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Part of the incredible power of good writing stems from how individual words are used.  Carefully selected, intentional choices can mean the difference between saying something interesting and saying something profound.

Writing instructors, especially when it comes to fiction, talk about showing rather than telling.  This is accomplished through the creative use of verbs and nouns. It requires a writer to command a vast vocabulary–or at least access to great resources.

Since discovering my Celtic heritage some years ago, I have been studying my family history in Cornwall and Wales. That study led to curiosity about Gaelic and Brythionic languages, which in turn inspired me to investigate some ancient words for use in my fiction writing.

I was amazed to find several British University linguistic projects, from which had been created some incredible websites featuring dictionaries and translation searches. I have spent hours playing with these sites, discovering all sorts of word history and evolution. Big fun for me–and, I quickly realized–a well spring of words I had never heard before.  

Other interesting resources I discovered in the physical world–largely in used book stores. On my shelf I currently have 7 versions of Roget’s Thesaurus, dating back to the mid 1930s. You would be amazed to find out how the meaning of the word buxom has changed throughout the generations. I have 5 English Dictionaries, 2 French-English, and several dialect dictionaries.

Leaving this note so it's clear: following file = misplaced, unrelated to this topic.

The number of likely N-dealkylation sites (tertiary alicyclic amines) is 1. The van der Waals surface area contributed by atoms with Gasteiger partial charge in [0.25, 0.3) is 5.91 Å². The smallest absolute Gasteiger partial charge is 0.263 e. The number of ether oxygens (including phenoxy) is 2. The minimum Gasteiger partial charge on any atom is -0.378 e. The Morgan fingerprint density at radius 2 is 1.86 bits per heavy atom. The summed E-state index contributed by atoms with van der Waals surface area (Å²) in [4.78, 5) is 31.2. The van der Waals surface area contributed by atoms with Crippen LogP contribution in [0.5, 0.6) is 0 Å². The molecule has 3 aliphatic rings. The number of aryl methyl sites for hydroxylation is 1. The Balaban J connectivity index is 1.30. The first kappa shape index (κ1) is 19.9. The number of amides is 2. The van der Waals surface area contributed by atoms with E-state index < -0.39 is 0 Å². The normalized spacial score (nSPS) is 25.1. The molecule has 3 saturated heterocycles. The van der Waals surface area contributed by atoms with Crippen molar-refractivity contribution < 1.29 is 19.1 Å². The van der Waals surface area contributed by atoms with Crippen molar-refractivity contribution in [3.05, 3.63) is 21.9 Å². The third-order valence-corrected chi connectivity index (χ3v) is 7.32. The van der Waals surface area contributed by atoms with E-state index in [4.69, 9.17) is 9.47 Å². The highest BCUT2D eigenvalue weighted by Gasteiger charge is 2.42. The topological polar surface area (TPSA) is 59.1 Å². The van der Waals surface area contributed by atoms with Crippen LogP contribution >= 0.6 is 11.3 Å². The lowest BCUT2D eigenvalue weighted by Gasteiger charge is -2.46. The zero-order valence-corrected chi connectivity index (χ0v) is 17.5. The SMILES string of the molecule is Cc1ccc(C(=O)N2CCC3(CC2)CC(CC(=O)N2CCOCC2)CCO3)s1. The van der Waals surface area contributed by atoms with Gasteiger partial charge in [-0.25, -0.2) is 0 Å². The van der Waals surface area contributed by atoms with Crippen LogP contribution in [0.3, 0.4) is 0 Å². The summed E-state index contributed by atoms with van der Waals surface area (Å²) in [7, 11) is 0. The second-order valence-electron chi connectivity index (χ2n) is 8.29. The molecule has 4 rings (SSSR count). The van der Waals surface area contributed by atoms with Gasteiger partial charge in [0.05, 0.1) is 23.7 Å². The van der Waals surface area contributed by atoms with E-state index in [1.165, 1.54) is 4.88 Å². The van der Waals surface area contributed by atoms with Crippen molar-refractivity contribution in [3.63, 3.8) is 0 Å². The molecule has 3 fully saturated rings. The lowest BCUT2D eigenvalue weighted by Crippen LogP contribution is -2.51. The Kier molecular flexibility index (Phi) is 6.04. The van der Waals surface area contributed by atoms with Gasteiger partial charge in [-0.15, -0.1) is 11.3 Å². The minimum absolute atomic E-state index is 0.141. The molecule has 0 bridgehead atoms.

But even more important than having many many words at your command is the knowlege of how and when to use them. By taking the time to learn and understand the real meaning of any given word, you will discover some truly unexpected ways to incorporate them into your work. This will give you an opportunity to take your writing to a whole new place.

Take the word eclectic for example.  My 13-year old daughter was reciting from a poetry collection that was described to her by her teacher as eclectic. My daughter wanted to know what that meant. Easy, right? I gave her my definition–based on the common, everyday usage of the word. In my experience, eclectic is most often used to describe something that is ‘put together’, an amalgamation, often of oddities.

Being the critical thinker she is, my daughter decided not to be satisfied with my definitions and pulled out 3 of the 5 dictionaries on the shelf and proceeded to investigate. She came back with 3 similar but distinctly different definitions. And, I now know 3 new and unusual ways to use this fascinating word.

How many dictionaries and thesauri are on on your shelf? In my opinion, there can never be too many.  Happy writing!

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